Here They Come

Q: How do you get to the NHL?

A: First, you go to college.

As fans of college hockey turn their gazes to the NHL playoffs, it becomes increasingly clear that U.S. schools are producing some of the pro game’s most important contributors.

Certainly, there are the seasoned veterans of playoffs past — Drury, Chelios, Marchant, Guerin, Rafalski, Comrie, Madden, etc. — but even more exciting is the presence of a new coming-of-age crop of talent that promises to deliver on its first glimpses of greatness at the Division I level.

Here is an abbreviated list of those expected to see significant playing time in pursuit of Lord Stanley’s Cup: Thomas Pock, Matt Carle, Andy MacDonald, Ryan Kesler, Patrick Eaves, Chris Kunitz, Brian Gionta, Thomas Vanek and Zach Parise.

Of the eight remaining playoff teams, nearly one-quarter of the roster spots (46) are occupied by those with college hockey credentials. Two teams in particular (New Jersey and Anaheim) collectively employ 20 former Division I players, and their presence in the big leagues is not a statistical fluke but one of organizational design.

“We have always looked to college hockey as a major source of talent for our organization,” Anaheim assistant general manager David McNab (Wisconsin, ’78) said. “From Brian Burke on down, we have a lot of people who played in college and are very familiar with the game. The caliber of hockey has improved in college, and that’s mainly due to the development of US-born players. The college game always had their fair share of great Canadian talent, but now with the influx of American players taking the Division I route, it has become a fertile ground for scouting.”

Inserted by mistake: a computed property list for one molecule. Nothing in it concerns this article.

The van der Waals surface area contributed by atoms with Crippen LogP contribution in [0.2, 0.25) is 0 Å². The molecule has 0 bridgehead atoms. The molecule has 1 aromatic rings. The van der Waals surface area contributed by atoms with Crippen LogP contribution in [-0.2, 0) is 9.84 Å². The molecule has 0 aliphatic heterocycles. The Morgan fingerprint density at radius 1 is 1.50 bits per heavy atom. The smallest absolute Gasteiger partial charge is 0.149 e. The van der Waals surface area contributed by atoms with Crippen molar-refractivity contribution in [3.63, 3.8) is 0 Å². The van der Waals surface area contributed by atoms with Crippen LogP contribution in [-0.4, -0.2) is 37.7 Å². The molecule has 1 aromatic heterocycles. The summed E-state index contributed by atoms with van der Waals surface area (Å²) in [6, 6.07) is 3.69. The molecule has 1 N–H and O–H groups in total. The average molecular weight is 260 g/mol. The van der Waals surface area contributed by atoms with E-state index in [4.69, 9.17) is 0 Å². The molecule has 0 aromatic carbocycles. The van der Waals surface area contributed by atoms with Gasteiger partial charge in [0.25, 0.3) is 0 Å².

Of course, all of this is bad news for detractors of college hockey, most notably Hockey Night in Canada analyst Don Cherry, who occasionally uses his soapbox to take not-so-subtle shots at the college game for its relatively short season and perceived lack of ruggedness.

“That’s ridiculous,” McNab said. “It’s an old criticism and we put no value in it whatsoever. If a college player tires down the stretch of their first NHL season, you hear about how they’re not used to playing enough games. But if you really look at it, the Division I season is just about as long as juniors, even though games played are unequal.

“There are an awful lot of guys in the NHL now because they went Division I. Most were not ready at 20 years old to turn pro. And with the change in the way the game is called, you’re finding the smaller, speedy guys now having a chance to make the league. College hockey is a very fast game.”

The Buffalo Sabres have certainly bought into college hockey. Their foundation lies squarely on the shoulders of three college stars: Ryan Miller, Thomas Vanek and Drew Stafford. The Sabres face the loss of Daniel Briere and Chris Drury to free agency in the offseason, but the triumvirate of former college players has allowed them to position themselves should such a loss of talent occur.

But with the success of the college hockey player, has the pendulum finally swung back in favor of the North American player over the Europeans?

Not exactly, McNab responds.